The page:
When Coach Brian Richmond stepped to the firing line next to him at archery practice, Ayden Alcorn admitted to some nervousness. Richmond shot a better round. But in a preview of what’s coming next week, Alcorn said he takes every shot in stride.

“Don’t look back at the last arrow,” said Alcorn, “look forward to the next arrow.” When he used to worry about a shot that wasn’t what he had hoped, “I’d always get down on myself.” Looking forward helps him make the next shot better.

He and other members of the archery teams at Northeastern High and Middle schools are looking forward to that next shot: their second consecutive appearance in the U.S. Eastern Nationals round of competition for the National Archery in the Schools Program. Most came to a practice Friday. 

The 46 Northeastern Knights will be shooting along with 13,000 school archers in Louisville, Kentucky. The middle school team shoots Thursday, May 9, and the high school on Friday, May 10. 

They are aware that shooting well could lead them to a trip to the championship tournament June 6-8 in Daytona, Florida. High-scoring teams from the Eastern Nationals will be shooting there with the top teams from the Western Nationals. 

In 2023, the Northeastern High School team qualified for the championship tourney but could not attend.

Northeastern’s shooters are focused on this round.

Northeastern coach Brian Richmond celebrates with Dakota Booker during archery practice. Photo by Bob Hansen

Alcorn said last year’s Nationals “was probably the best experience I’ve had. Last year, I shot my personal best. Right now, I am looking forward to Louisville and to see how far we go.”

Noah Willett, a junior who went to Nationals in 2023, said, “The way we are shooting looks really good.” 

Seventh grader Addison Schubert led the NMS team at state, revealing that a challenge from her father helped her score 273 of a possible 300 points. Her dad, Michael Schubert, had told her that if she hit 265 or more, he would dye his hair Northeastern green. He did, and Addison said she’s aiming now at improving her score to 275 or more at the Nationals. Her dad said he hasn’t decided what to do if she hits her new goal, although he is shopping for a bow so he can take up the sport.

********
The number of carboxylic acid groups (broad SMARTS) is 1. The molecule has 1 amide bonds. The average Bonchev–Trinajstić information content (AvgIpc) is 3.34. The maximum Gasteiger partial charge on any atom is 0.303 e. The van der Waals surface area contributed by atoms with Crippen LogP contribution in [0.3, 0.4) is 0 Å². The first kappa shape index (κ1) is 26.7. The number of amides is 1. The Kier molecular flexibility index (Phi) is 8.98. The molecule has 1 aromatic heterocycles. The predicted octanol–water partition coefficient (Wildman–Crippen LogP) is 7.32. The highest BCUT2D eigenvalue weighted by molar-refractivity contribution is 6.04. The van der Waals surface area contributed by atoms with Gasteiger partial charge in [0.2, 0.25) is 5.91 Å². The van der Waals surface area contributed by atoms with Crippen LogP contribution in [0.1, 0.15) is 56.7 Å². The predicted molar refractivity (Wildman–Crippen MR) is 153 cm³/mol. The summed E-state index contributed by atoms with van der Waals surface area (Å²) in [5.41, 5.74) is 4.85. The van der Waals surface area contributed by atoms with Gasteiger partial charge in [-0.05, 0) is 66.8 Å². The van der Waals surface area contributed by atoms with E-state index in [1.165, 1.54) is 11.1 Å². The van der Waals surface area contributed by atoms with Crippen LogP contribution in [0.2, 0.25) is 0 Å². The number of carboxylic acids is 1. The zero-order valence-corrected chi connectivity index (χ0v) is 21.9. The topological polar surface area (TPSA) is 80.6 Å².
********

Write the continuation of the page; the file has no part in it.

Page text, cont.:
Ninth grader Dakota Booker said, “It’s going to be just so much fun to be shooting with the whole country. It’s a good challenge.”

Dakota and his twin sister Cheyenne Booker vie with each other as they shoot for NHS, said assistant coach Randi Robeson. She came over to listen in as Dakota talked about shooting, smiling as she leaned an elbow on his shoulder and said she wanted to be sure he wasn’t “talking smack” about her.

“Me and my brother are pretty competitive about everything,” she said. The top score among them “depends on the night,” with whoever is lower trying to beat the other next time. At state, Cheyenne scored the team’s second highest, 279 with 15 bullseyes, and her brother hit 271 with nine bullseyes.

The teams celebrated their season at school on April 18. Coaches praised the shooters and handed out awards.

Coaches and parents agree that seeing the young people work hard and make improvements is part of the reward of the long archery season. Practices start in the fall. If the teams go to the championship, the season will end in June.

Everett and Tina Koch, parents whose sons Easton and Bryson are on the middle school team, said it’s hard to keep the kids going to practice when spring sports and other activities beckon them. Still, they like coming to archery to be with their friends.

Assistant coach Tom Robeson said the NASP competition “is the best thing that’s happened to school sports. They should all be this way, where everyone is equal, everyone is on the same footing.” NASP, a foundation that helps provide the equipment, requires that every shooter use the exact same type of bow and arrows and trains the volunteer coaches and meet officials.

Tina Koch agreed, saying students can participate in archery who might not be a good fit for other sports. Son Bryson, Everett Koch said, “is 70 pounds, so he’s not going to be in football.”

Willett, who hopes to study cyber security in college and is in his third year as an archer, took up the sport just to have something to do. He shot a 257 at state, including seven bullseyes. 

“When I first started, I could barely hit the target,” he said. “To be doing this well now, I feel like I’ve really accomplished something.”

Updated May 1, 2024 at 12:58 p.m. to correct the dates of the Louisville, Kentucky competitions. The middle school team shoots Thursday, May 9, and the high school on Friday, May 10. 

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A version of this article appeared in the May 1 2024 print edition of the Western Wayne News.

Bob Hansen is a reporter for the Western Wayne News.